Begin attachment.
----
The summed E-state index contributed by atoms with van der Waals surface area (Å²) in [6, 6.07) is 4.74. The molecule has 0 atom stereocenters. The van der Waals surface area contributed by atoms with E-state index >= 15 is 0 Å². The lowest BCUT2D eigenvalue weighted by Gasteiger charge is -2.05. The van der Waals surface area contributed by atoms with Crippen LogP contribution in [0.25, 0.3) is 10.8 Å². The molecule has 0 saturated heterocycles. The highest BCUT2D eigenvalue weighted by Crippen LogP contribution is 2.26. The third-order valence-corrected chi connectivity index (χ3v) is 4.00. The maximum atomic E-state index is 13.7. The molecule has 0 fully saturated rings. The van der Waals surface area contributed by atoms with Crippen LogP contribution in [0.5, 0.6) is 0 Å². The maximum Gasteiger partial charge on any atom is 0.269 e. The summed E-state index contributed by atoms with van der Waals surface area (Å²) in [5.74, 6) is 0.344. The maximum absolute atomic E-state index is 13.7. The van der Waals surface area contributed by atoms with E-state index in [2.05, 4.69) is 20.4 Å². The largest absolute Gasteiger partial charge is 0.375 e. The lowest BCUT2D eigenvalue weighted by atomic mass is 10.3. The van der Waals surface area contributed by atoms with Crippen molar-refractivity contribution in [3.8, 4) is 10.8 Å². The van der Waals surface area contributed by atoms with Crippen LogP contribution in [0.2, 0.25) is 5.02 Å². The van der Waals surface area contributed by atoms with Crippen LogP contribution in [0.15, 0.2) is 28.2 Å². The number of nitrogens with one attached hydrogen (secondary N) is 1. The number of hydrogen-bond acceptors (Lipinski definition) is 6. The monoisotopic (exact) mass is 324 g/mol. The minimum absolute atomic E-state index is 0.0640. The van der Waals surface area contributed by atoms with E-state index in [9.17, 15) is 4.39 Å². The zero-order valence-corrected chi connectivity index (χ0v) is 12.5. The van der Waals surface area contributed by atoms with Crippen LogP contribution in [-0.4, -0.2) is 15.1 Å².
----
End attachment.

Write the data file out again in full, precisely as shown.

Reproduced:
The summed E-state index contributed by atoms with van der Waals surface area (Å²) in [6, 6.07) is 4.74. The molecule has 0 atom stereocenters. The van der Waals surface area contributed by atoms with E-state index >= 15 is 0 Å². The lowest BCUT2D eigenvalue weighted by Gasteiger charge is -2.05. The van der Waals surface area contributed by atoms with Crippen LogP contribution in [0.25, 0.3) is 10.8 Å². The molecule has 0 saturated heterocycles. The highest BCUT2D eigenvalue weighted by Crippen LogP contribution is 2.26. The third-order valence-corrected chi connectivity index (χ3v) is 4.00. The maximum atomic E-state index is 13.7. The molecule has 0 fully saturated rings. The van der Waals surface area contributed by atoms with Crippen LogP contribution in [0.5, 0.6) is 0 Å². The maximum Gasteiger partial charge on any atom is 0.269 e. The summed E-state index contributed by atoms with van der Waals surface area (Å²) in [5.74, 6) is 0.344. The maximum absolute atomic E-state index is 13.7. The van der Waals surface area contributed by atoms with E-state index in [2.05, 4.69) is 20.4 Å². The largest absolute Gasteiger partial charge is 0.375 e. The lowest BCUT2D eigenvalue weighted by atomic mass is 10.3. The van der Waals surface area contributed by atoms with Crippen molar-refractivity contribution in [3.8, 4) is 10.8 Å². The van der Waals surface area contributed by atoms with Crippen LogP contribution in [0.2, 0.25) is 5.02 Å². The van der Waals surface area contributed by atoms with Crippen LogP contribution in [0.15, 0.2) is 28.2 Å². The number of nitrogens with one attached hydrogen (secondary N) is 1. The number of hydrogen-bond acceptors (Lipinski definition) is 6. The monoisotopic (exact) mass is 324 g/mol. The minimum absolute atomic E-state index is 0.0640. The van der Waals surface area contributed by atoms with E-state index in [9.17, 15) is 4.39 Å². The zero-order valence-corrected chi connectivity index (χ0v) is 12.5. The van der Waals surface area contributed by atoms with Crippen LogP contribution in [-0.4, -0.2) is 15.1 Å².